Sound masking systems and their function are an increasingly hot topic in the digital age. Corporate spaces are being adjusted to accommodate such noise masking systems, and budgets are being made in their favor.
This is no surprise since the current construction of offices is mostly based on the open concept feel. This is comprised of low-rise cubicle walls and desks in the trading style. While such a system is economical and quick to set up, it does increase frustration due to increase noise. The lack of privacy is another disturbing factor in the construction of modern open concept workplaces. Sound masking systems are a way to drastically improve such environments in many ways. Let’s look at the benefits of sound masking in more detail.
Brain Signals for Maximized Benefits of Sound Masking
When someone is near a noise masking system, their brain receives a signal that is simply absorbed as background noise. It’s not alarming, nor is it distracting. However, it does help to smooth away sound from conversations and directing sound around that person. This is different from white noise systems, which could be distracting in themselves.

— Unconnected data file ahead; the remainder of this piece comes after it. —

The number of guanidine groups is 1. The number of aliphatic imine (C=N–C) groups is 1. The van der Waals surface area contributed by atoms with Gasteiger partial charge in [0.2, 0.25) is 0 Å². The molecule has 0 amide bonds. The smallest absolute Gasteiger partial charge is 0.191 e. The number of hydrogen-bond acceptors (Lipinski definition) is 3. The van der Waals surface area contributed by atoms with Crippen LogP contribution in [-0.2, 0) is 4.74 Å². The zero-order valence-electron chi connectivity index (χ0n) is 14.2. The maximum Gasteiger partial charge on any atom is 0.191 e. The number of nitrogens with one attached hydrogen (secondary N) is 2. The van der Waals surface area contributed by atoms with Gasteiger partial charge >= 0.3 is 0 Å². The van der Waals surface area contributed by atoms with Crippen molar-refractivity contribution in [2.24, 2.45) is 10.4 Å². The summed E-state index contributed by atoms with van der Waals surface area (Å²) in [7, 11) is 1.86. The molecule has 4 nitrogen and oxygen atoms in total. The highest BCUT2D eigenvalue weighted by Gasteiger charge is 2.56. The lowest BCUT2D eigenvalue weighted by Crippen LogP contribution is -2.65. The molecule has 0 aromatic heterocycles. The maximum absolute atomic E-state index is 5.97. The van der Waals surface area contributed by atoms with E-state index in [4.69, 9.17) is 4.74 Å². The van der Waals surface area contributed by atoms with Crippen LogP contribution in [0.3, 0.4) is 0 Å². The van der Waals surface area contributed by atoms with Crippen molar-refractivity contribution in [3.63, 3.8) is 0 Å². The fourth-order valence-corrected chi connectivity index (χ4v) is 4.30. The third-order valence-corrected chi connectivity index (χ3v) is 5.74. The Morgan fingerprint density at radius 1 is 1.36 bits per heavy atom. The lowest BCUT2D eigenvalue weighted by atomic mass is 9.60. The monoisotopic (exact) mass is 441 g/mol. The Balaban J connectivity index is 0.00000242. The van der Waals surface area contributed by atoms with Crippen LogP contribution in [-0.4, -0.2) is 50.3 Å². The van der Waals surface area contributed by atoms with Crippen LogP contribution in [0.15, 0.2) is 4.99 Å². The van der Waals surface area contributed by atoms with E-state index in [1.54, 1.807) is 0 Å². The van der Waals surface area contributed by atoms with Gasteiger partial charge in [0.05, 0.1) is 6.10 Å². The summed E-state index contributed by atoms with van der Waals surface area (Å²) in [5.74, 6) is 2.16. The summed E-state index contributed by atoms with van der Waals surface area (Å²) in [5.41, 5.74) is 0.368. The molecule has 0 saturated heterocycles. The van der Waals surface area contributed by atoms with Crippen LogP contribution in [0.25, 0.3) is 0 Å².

In Plenum vs. In Field Sound Masking
There are different solutions implemented by various systems. Systems following the ‘In Plenum’ methods have easier installation, fewer parts, and cover a large area with less equipment. They are set up above ceiling tiles of the targeted area.
‘In Field’ sound masking systems have more speakers that are concentrated in one area. They are a bit difficult to install, but get even sound effects throughout the area. They can also cover a great area overall.
Places to Install Sound Masking Systems
The benefits of sound masking systems are only apparent if they’re installed in the proper areas. Installing such a system in a conference or meeting room would make it difficult for conferring parties to hear one another.
The right areas to install a sound or noise masking system are near the employee cubicles, outside meeting rooms, and around any place where private conversations happen.
Sound Masking Safety Regulations
Noise masking is now a part of the safety precaution in several healthcare institutions and facilities. They should have such systems in place in order to ascertain PHI (Protected Health Information). This is a part of doctor-patient confidentiality that extends to oral communications.
Disclosing any private medical information to an unauthorized party is violating §164.530(c) (2) as mentioned in the U.S. Office of Civil Rights. This is also a standard in HIPAA Privacy Rules, the ISO, ANSI, and ASTM.